The Centers for Medicare and Medicaid Services (CMS) has denied requests to exclude the distribution of textbooks and scientific peer-reviewed medical journal materials from the reporting requirements under the Sunshine Act. According to the preamble of the final regulations, educational materials (including medical textbooks) provided to covered recipient physicians for their own education, but that do not directly benefit patients, are subject to reporting under the Sunshine Act. CMS notes in the preamble that although these items are important for physicians and may have “downstream benefits” for patients, they are not directly beneficial to patients and are not intended for patient use. Therefore, according to CMS, these items are reportable under the Sunshine Act.
Over the past few months, CMS has received requests to change its position regarding textbooks and scientific peer-reviewed medical journal reprints, supplements, and abstracts. Specifically, on October 28, 2013, seventy-four (74) physician organizations submitted a letter to Kathleen Sebelius, Secretary of the U.S. Department of Health and Human Services , requesting the reversal of CMS’ position regarding these materials. The physician organizations noted that “[s]cientific peer-reviewed journal reprints, supplements, and medical text books have long been considered essential tools for clinicians to remain informed about the latest in medical practice and patient care.” The organizations further noted that the Sunshine Act excludes items that directly benefit patients, including reference materials that are often used side-by-side with a patient as a first resource when a patient brings an unfamiliar medical issue to a clinician. The organizations asserted that because many medical textbooks and scientific medical journal supplements and reprints are used in this way by physicians, then these items should also be excluded from the reporting requirement. They also referenced a 2009 Food and Drug Administration guidance providing that “medical reprints should be distributed separately from information that is promotional in nature, specifically because the reprints are designed to promote the science of medicine, are educational, and intended to benefit patients.”
On November 22, 2013, several members of Congress submitted a letter to Marilyn Tavenner, Administrator of CMS, making the same request. In their letter, the members of Congress note that “independent, peer-reviewed medical textbooks and journal article reprints represent the gold standard in evidence-based medical knowledge and provide a direct benefit to patients because better informed clinicians render better care to their patients.” The reporting requirement, however, “presents a clear disincentive for clinicians to accept high quality, independent educational materials.” The members of Congress believe that this outcome, resulting from the reporting requirement, is “inconsistent with the statutory language on its face, congressional intent, and the reality of clinical practice where patients benefit directly from improved physician medical knowledge.”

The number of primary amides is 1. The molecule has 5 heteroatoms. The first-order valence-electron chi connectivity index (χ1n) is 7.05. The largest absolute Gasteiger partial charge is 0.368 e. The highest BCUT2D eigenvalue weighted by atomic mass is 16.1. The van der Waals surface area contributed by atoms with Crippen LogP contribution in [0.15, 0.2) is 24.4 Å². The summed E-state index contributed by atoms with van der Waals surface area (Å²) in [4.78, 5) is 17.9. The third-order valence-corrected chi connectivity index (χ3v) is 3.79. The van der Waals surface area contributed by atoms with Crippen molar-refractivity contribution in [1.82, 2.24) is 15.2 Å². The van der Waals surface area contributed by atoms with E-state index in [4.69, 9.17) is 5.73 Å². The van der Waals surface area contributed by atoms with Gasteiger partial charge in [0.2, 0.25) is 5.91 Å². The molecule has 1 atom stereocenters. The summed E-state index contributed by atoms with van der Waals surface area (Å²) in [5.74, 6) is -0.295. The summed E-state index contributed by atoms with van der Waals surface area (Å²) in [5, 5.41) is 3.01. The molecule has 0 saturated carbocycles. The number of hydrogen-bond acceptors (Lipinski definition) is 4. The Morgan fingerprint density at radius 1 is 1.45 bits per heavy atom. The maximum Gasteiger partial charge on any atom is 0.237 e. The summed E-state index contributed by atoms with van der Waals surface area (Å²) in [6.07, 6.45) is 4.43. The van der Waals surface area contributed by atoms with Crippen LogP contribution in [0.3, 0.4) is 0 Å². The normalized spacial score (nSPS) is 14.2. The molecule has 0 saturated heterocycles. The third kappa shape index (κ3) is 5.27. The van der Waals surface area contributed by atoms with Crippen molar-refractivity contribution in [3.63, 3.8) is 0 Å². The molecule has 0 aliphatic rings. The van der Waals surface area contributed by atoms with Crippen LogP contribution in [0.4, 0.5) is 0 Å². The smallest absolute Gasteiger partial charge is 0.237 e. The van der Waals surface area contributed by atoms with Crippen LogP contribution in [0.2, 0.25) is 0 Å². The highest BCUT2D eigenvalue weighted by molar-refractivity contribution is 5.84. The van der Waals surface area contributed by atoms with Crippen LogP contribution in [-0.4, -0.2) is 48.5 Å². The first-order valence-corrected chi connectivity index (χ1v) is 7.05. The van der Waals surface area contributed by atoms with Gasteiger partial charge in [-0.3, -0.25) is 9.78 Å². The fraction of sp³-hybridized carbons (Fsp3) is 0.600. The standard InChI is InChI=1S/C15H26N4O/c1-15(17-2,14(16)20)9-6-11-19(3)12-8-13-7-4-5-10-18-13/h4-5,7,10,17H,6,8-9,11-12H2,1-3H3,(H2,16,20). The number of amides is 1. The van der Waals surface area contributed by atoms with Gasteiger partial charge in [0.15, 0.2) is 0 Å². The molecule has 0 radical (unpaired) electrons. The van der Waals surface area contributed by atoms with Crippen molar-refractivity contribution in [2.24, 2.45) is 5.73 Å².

Administrator Tavenner recently responded to the Congress members’ letter, and denied the request to exclude the distribution of textbooks and scientific peer-reviewed medical journal materials from the reporting requirements under the Sunshine Act. In her response Administrator Tavenner noted CMS’ agreement that “scientific peer-reviewed journal reprints, supplements, and medical textbooks are educational to physicians.” CMS does not believe, however, that these materials fall within the statutory exclusion, as they do not directly benefit the patient.
In what appears to be a response to the Congress members’ concern that the reporting requirement creates a disincentive for clinicians to accept independent educational materials, Administrator Tavenner indicated that the “mere existence of a financial relationship between the industry and physicians does not necessarily signify an inappropriate relationship,” and that “[d]isclosure alone is not sufficient to differentiate beneficial financial relationships from those that potentially create conflicts of interest.” Administrator Tavenner further emphasizes that the purpose of the Open Payments program is to report information in a “neutral and non-judgmental way for the use of physicians, patients, researchers, or any other member of the public.”
For more information regarding Sunshine Act reporting, please see CMS' Open Payments website.